As healthcare costs skyrocket, providers are examining strategies that could reduce patients’ drug expenditures.
Cleveland Clinic was able to save $90 million in drug costs between 2010 and 2016, savings achieved in part by embracing a combination of traditional drug management approaches and creating a new tool that can allow hospital pharmacies to stay on top of price increases, according to an article from Hospitals & Health Networks.
About 45% of that was saved through an increased emphasis on traditional strategies like inventory control, formulary management and procurement. It went directly to manufacturers to negotiate costs and volume, and Scott Knoer, chief pharmacy officer, said that the key to the hospital’s negotiating power is its employed physicians and electronic health record.
“We have a lot of credibility with manufacturers because our employed physicians are part of drug decisions and we build those decisions into our EHR,” Knoer said.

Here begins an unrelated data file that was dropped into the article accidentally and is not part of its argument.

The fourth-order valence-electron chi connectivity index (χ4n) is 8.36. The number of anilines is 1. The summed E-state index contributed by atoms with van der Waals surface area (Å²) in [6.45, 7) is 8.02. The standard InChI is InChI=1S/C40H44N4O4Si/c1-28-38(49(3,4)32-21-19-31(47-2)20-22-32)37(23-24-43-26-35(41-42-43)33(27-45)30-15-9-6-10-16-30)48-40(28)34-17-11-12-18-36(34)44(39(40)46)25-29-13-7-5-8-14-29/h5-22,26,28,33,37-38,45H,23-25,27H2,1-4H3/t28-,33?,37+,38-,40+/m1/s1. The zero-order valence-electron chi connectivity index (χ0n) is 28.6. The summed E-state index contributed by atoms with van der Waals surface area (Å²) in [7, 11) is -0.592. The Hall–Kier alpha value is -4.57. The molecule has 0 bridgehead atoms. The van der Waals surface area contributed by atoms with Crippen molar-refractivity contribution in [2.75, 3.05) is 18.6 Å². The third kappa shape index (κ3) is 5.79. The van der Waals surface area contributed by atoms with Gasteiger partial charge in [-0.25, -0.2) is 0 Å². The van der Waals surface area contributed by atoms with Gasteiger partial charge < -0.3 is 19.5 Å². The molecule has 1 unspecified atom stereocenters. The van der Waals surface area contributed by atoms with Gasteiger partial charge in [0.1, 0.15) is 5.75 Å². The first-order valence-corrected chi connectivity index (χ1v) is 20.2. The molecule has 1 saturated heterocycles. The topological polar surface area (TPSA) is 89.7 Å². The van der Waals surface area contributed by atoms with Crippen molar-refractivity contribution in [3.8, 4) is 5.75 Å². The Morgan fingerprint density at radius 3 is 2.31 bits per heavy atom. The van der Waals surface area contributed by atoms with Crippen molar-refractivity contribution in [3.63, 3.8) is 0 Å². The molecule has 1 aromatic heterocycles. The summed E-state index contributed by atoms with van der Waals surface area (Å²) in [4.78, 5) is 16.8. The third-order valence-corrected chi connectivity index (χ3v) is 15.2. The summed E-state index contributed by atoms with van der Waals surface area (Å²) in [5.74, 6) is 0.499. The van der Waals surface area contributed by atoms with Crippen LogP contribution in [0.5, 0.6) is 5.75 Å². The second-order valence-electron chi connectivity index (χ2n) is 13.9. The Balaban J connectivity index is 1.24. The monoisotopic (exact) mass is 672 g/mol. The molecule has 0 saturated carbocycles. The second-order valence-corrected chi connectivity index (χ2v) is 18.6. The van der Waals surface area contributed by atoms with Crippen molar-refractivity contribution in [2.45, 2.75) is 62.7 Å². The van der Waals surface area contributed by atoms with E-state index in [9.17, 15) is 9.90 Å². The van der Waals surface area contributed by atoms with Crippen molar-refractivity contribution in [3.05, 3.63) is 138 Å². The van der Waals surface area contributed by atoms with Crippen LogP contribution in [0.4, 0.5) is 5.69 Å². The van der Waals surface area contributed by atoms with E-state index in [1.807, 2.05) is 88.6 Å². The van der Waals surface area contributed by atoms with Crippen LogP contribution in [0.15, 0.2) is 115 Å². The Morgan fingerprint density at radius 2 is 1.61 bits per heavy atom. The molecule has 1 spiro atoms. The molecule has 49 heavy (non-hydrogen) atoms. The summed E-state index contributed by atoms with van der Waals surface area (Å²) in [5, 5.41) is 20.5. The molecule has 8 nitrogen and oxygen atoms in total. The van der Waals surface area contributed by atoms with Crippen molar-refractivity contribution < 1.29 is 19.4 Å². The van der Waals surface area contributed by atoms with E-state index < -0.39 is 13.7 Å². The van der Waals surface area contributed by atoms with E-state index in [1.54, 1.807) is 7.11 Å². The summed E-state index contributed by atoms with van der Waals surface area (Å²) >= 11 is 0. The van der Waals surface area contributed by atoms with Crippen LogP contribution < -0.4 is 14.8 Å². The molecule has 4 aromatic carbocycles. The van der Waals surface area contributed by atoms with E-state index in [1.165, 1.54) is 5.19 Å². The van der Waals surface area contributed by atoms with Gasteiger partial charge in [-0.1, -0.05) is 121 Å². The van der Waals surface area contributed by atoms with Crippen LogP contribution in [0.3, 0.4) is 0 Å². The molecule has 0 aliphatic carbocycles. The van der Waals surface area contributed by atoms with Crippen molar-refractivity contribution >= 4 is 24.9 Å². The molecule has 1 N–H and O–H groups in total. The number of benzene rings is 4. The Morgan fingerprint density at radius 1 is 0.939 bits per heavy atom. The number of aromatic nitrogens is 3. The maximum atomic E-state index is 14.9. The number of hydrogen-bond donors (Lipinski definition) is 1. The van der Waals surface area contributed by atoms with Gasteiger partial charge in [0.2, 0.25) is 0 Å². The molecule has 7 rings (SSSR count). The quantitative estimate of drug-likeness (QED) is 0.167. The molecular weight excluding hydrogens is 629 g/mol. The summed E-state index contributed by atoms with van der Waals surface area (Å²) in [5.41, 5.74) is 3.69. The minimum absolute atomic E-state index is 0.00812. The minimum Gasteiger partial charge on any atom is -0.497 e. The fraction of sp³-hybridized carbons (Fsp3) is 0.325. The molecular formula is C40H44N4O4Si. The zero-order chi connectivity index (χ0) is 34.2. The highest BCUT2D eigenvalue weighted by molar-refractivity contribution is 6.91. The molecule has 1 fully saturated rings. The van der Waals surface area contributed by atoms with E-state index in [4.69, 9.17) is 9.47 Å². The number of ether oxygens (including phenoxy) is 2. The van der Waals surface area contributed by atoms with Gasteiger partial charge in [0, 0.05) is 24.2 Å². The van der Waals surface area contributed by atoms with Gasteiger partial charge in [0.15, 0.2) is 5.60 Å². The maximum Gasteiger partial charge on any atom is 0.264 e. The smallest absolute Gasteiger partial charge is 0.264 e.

Cleveland Clinic’s data analytics tool can offer results in 24 to 48 hours, work that would have previously taken days of digging through databases and spreadsheets, according to the article. It can calculate the impact of a price increase based on Cleveland Clinic’s annual use of a drug.
Some experts have suggested that hospitals are to blame for rising drug costs instead of the pharmaceutical industry. Other providers looking to rein in drug costs can take several steps, according to a second article from H&HN, including:
- Find and explore “gray areas": See if there are questions about whether providers can safely use a less expensive alternative medication.
- Take a closer look at inventory management: Keep a closer eye on nursing dispensaries, and determine if any drugs are duplicates or unneeded.
- Try a consignment service: A program like this would allow high-cost medications to be delivered on an as-needed basis, instead of keeping them on site.
Payers are also working to reduce drug costs, as FierceHealthcare has previously reported; for instance, UPMC Health Plan created a center with the goal of “fundamentally” changing how it paid for drugs. Capital District Physicians’ Health Plan in Albany also deploys former pharmaceutical representatives to counteract their sales work.